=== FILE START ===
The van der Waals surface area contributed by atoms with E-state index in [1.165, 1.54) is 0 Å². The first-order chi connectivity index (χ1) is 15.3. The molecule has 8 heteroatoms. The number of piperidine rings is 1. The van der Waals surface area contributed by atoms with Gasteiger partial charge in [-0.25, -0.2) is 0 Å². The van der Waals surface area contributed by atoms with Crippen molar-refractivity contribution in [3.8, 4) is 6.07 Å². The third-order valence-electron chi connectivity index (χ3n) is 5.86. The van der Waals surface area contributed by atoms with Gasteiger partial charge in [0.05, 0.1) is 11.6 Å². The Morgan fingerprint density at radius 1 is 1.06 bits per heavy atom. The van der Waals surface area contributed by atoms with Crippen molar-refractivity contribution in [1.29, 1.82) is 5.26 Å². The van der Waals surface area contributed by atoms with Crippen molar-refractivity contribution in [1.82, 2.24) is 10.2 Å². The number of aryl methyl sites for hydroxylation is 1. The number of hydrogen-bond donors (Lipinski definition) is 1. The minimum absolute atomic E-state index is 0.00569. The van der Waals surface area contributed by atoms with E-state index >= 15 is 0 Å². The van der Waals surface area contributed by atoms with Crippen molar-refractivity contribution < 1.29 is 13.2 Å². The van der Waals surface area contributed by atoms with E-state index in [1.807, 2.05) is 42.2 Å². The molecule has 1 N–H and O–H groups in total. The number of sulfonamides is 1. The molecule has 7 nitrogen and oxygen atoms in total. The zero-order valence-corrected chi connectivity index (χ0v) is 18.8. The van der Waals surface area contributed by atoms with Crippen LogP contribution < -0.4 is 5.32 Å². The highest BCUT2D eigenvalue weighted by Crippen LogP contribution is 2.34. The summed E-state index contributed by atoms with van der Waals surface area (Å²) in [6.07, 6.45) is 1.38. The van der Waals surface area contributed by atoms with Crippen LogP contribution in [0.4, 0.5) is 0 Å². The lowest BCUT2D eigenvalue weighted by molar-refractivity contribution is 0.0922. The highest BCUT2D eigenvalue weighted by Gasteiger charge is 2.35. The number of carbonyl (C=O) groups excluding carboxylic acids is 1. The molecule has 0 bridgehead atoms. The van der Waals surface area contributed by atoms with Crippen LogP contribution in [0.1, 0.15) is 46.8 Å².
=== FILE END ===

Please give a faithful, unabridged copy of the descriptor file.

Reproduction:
The van der Waals surface area contributed by atoms with E-state index in [1.165, 1.54) is 0 Å². The first-order chi connectivity index (χ1) is 15.3. The molecule has 8 heteroatoms. The number of piperidine rings is 1. The van der Waals surface area contributed by atoms with Gasteiger partial charge in [-0.25, -0.2) is 0 Å². The van der Waals surface area contributed by atoms with Crippen molar-refractivity contribution in [3.8, 4) is 6.07 Å². The third-order valence-electron chi connectivity index (χ3n) is 5.86. The van der Waals surface area contributed by atoms with Gasteiger partial charge in [0.05, 0.1) is 11.6 Å². The Morgan fingerprint density at radius 1 is 1.06 bits per heavy atom. The van der Waals surface area contributed by atoms with Crippen molar-refractivity contribution in [1.29, 1.82) is 5.26 Å². The van der Waals surface area contributed by atoms with Crippen molar-refractivity contribution in [1.82, 2.24) is 10.2 Å². The number of aryl methyl sites for hydroxylation is 1. The number of hydrogen-bond donors (Lipinski definition) is 1. The minimum absolute atomic E-state index is 0.00569. The van der Waals surface area contributed by atoms with E-state index >= 15 is 0 Å². The van der Waals surface area contributed by atoms with Crippen molar-refractivity contribution < 1.29 is 13.2 Å². The van der Waals surface area contributed by atoms with E-state index in [1.807, 2.05) is 42.2 Å². The molecule has 1 N–H and O–H groups in total. The number of sulfonamides is 1. The molecule has 7 nitrogen and oxygen atoms in total. The zero-order valence-corrected chi connectivity index (χ0v) is 18.8. The van der Waals surface area contributed by atoms with Crippen LogP contribution < -0.4 is 5.32 Å². The highest BCUT2D eigenvalue weighted by Crippen LogP contribution is 2.34. The summed E-state index contributed by atoms with van der Waals surface area (Å²) in [6.07, 6.45) is 1.38. The van der Waals surface area contributed by atoms with Crippen LogP contribution in [0.4, 0.5) is 0 Å². The lowest BCUT2D eigenvalue weighted by molar-refractivity contribution is 0.0922. The highest BCUT2D eigenvalue weighted by Gasteiger charge is 2.35. The number of carbonyl (C=O) groups excluding carboxylic acids is 1. The molecule has 0 bridgehead atoms. The van der Waals surface area contributed by atoms with Crippen LogP contribution in [0.1, 0.15) is 46.8 Å².